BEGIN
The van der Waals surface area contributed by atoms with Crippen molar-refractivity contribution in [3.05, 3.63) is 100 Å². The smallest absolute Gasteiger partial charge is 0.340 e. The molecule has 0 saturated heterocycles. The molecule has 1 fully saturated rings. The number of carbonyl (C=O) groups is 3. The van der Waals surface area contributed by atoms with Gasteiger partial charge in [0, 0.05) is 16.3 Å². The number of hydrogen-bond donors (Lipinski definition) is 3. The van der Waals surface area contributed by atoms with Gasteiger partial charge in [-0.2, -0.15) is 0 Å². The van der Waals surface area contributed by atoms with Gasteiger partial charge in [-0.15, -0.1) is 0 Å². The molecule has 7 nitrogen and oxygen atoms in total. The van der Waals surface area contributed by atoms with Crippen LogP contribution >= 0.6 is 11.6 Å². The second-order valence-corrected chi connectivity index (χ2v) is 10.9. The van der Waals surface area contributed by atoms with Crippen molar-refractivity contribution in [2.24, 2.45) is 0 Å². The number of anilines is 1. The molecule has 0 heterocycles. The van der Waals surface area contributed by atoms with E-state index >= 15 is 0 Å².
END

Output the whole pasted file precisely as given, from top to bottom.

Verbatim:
The van der Waals surface area contributed by atoms with Crippen molar-refractivity contribution in [3.05, 3.63) is 100 Å². The smallest absolute Gasteiger partial charge is 0.340 e. The molecule has 0 saturated heterocycles. The molecule has 1 fully saturated rings. The number of carbonyl (C=O) groups is 3. The van der Waals surface area contributed by atoms with Gasteiger partial charge in [0, 0.05) is 16.3 Å². The number of hydrogen-bond donors (Lipinski definition) is 3. The van der Waals surface area contributed by atoms with Gasteiger partial charge in [-0.2, -0.15) is 0 Å². The van der Waals surface area contributed by atoms with Gasteiger partial charge in [-0.15, -0.1) is 0 Å². The molecule has 7 nitrogen and oxygen atoms in total. The van der Waals surface area contributed by atoms with Crippen LogP contribution >= 0.6 is 11.6 Å². The second-order valence-corrected chi connectivity index (χ2v) is 10.9. The van der Waals surface area contributed by atoms with Crippen molar-refractivity contribution in [2.24, 2.45) is 0 Å². The number of anilines is 1. The molecule has 0 heterocycles. The van der Waals surface area contributed by atoms with E-state index >= 15 is 0 Å².